Research Paper Frustration

Meredith Farkas highlights one of my other frustrations with research paper assignments in her blog post, “I need three peer reviewed articles” or the Freshman research paper.    With today’s technology and search engines, it is certainly much easier to search for and find ‘peer-reviewed’ articles, which is great.  However, it seems we are often doing our students a disservice because we have skipped so many important steps in helping students understand the various types of information and why each is important for a variety of different reasons.

In the following paragraph from her post, Meredith perfectly articulates one key result I feel often happens in the well intentioned research paper assignment:

Another thing that the focus on requiring students to only find peer-reviewed sources does is that it distances them from research and information literacy. Information literacy should be seen as a life-long process of information seeking. Information literacy is about finding reviews of cell phones to choose the best one for you. It’s about researching an illness you were just diagnosed with. But when the focus is on telling students that the only quality stuff comes from the peer-reviewed literature, we are distancing what students learn in school about information literacy from what they will do in the real world. Information literacy instruction should be relevant to students’ lives and help them develop transferable skills, but in so many cases, the assignment the students have forces us to focus on getting them through a single class, rather than on giving them skills they can use later on.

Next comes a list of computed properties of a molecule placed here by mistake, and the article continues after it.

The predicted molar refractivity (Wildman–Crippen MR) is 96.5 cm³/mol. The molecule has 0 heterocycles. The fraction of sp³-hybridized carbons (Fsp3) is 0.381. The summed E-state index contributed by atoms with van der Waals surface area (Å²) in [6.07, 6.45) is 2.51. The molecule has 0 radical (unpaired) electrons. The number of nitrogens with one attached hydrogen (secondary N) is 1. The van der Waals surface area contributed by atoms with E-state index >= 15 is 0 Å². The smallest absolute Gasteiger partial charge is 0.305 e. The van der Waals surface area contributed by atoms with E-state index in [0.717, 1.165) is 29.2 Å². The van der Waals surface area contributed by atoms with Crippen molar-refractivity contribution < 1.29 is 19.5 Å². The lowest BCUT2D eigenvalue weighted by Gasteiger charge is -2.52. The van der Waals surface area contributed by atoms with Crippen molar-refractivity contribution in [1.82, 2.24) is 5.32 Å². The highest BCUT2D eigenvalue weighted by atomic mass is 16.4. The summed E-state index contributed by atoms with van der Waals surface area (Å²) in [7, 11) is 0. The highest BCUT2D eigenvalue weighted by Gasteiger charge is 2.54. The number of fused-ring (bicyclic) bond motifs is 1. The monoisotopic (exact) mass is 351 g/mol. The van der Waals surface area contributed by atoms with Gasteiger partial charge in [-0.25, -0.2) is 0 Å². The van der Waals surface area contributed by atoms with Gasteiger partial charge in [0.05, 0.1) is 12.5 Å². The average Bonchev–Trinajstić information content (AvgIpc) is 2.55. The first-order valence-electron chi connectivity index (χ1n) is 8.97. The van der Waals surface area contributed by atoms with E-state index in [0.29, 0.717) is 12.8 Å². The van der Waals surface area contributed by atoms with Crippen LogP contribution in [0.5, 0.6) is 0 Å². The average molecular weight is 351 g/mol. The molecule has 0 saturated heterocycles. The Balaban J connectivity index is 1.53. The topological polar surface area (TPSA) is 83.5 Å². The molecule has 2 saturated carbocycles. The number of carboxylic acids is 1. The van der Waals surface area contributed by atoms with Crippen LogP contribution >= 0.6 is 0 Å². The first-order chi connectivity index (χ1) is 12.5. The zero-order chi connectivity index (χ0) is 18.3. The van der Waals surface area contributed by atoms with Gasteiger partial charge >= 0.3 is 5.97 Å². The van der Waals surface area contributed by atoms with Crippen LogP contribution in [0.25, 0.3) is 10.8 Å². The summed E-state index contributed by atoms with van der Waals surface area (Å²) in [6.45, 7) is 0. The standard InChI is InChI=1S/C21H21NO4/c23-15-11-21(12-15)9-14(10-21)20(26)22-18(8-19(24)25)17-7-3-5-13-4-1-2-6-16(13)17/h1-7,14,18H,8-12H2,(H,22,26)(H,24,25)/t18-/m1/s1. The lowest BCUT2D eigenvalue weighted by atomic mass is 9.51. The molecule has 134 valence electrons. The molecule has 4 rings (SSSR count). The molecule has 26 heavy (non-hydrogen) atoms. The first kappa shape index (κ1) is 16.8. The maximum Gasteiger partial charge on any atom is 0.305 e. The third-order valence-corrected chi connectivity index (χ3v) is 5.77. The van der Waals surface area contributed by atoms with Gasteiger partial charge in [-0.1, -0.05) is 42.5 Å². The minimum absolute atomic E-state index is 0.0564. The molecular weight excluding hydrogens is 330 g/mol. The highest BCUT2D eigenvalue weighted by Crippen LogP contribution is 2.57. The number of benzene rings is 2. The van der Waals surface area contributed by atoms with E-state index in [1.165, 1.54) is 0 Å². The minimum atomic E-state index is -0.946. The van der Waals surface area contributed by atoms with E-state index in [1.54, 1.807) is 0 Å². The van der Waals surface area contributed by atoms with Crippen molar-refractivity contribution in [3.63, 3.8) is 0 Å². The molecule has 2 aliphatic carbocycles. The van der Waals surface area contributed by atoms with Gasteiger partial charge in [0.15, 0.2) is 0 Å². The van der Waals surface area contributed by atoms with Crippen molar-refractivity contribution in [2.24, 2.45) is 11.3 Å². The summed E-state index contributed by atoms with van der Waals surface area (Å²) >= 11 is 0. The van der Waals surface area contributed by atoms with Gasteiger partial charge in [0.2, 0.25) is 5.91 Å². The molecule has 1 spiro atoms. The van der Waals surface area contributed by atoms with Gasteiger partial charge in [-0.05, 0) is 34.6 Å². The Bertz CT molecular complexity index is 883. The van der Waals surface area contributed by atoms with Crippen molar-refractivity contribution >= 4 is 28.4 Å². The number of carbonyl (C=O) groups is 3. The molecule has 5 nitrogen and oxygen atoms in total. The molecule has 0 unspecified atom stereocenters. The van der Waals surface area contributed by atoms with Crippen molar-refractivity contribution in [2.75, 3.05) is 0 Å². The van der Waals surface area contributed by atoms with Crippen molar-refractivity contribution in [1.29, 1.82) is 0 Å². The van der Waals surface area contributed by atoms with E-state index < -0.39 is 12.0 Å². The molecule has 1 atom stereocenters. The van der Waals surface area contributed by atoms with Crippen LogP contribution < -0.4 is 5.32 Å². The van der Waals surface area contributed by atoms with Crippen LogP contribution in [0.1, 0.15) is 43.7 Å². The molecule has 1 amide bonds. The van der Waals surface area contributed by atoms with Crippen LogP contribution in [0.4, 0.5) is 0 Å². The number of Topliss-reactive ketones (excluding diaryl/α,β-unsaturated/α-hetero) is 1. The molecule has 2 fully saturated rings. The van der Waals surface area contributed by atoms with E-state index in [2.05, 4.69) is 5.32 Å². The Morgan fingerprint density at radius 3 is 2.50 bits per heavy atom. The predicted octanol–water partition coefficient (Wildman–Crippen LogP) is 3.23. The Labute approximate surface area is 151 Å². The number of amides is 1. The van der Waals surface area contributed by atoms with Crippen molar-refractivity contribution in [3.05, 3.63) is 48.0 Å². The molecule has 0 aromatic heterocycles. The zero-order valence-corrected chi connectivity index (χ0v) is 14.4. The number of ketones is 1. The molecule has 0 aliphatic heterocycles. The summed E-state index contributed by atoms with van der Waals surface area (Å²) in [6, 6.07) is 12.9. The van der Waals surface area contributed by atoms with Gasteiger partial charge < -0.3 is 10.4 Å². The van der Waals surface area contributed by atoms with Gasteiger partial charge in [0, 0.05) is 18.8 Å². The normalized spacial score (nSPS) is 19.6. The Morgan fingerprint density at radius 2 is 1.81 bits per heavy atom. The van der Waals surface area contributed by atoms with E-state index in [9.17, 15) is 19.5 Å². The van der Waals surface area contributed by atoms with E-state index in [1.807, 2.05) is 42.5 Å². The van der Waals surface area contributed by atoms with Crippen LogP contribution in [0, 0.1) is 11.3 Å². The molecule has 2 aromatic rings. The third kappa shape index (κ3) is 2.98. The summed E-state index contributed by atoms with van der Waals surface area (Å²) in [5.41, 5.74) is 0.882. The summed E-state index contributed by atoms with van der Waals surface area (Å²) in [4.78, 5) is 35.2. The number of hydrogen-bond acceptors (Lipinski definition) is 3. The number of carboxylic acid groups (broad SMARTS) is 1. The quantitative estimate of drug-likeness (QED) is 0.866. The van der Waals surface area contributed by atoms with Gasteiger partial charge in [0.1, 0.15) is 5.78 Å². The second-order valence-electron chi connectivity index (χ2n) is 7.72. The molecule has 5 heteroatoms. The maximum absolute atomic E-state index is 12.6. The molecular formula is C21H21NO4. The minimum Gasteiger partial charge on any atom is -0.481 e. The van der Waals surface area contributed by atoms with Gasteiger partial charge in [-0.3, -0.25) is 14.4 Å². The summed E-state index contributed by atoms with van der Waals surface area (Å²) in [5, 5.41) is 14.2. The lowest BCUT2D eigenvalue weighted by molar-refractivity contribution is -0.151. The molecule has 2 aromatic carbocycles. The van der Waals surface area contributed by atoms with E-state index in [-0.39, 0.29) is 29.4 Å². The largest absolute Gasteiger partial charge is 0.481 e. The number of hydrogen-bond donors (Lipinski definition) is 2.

We want our students to be excited about doing research, about digging around for new information, about making connections between unrelated bits of knowledge they’ve acquired.  That is what learning is all about.  Let’s face it, requiring 3 (or whatever magical number) peer-reviewed sources is not going to spark their desire to learn more, especially when they are only going to read the introduction or conclusion to get a relevant tidbit to stick in their paper to meet the requirements of the assignment.  Getting them to realize that doing research is really about satisfying their own curiosities, well, that’s why I became a librarian.

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